By Carlo Versano
The ride-hailing company said it has not yet determined the number of shares or price range for the IPO.
The company's statement is the first official step in becoming a public company. Lyft had previously lined up the banks, reportedly JPMorgan and Jeffries, that will do the deal. It now must wait for the SEC to complete its review before it can initiate the offering. The company was most recently valued around $15 billion, and a successful float could raise that number.
The IPO is expected to commence in the first half of 2019. Rival Uber also has an IPO in the works, which is sure to eclipse Lyft's valuation when it is priced. Uber has been speculated to be worth as much as $120 billion.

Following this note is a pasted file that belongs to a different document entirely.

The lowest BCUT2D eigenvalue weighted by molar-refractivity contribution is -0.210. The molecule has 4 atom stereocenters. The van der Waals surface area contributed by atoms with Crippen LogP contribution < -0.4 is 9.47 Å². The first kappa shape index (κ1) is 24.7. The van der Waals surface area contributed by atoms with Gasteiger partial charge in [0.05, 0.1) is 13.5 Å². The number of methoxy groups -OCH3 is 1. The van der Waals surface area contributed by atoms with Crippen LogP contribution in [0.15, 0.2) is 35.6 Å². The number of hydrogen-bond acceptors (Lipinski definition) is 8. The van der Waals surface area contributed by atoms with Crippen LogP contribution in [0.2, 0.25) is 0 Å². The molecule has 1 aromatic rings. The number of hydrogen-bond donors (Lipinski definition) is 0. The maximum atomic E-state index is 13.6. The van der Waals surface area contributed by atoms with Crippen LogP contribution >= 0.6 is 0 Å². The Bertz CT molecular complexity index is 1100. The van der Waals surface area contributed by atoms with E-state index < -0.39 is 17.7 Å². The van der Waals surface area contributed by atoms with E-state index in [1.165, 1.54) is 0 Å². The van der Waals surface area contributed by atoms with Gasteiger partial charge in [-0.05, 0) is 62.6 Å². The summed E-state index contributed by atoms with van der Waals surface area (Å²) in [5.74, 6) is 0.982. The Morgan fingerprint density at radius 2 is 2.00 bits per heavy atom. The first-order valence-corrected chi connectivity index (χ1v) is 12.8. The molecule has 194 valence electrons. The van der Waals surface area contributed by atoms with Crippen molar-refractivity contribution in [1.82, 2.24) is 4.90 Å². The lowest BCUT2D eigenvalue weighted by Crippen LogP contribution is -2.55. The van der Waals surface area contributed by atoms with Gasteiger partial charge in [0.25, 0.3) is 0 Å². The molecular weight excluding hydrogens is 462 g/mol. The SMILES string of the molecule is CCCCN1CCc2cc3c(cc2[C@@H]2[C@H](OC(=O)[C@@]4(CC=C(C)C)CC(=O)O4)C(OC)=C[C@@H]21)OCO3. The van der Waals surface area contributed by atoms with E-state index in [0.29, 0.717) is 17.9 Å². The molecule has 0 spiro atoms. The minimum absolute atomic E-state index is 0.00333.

For Lyft, "there's a lot of advantages to going first" said Maya Kosoff of Vanity Fair.
Lyft is closer to profitability than Uber (though neither is there yet), benefits from better PR, and any regulatory changes that stem from Lyft's rollout could affect Uber's valuation, Kosoff noted.
Lyft, which only operates in North America, has sought to diversify from ride-hailing, and recently acquired Motivate, the country's largest bike-share operator. It is also piloting electric scooters in select markets. Uber has made similar moves, though both companies get the lion's share of their revenues from the commissions generated from the car rides users book on their apps.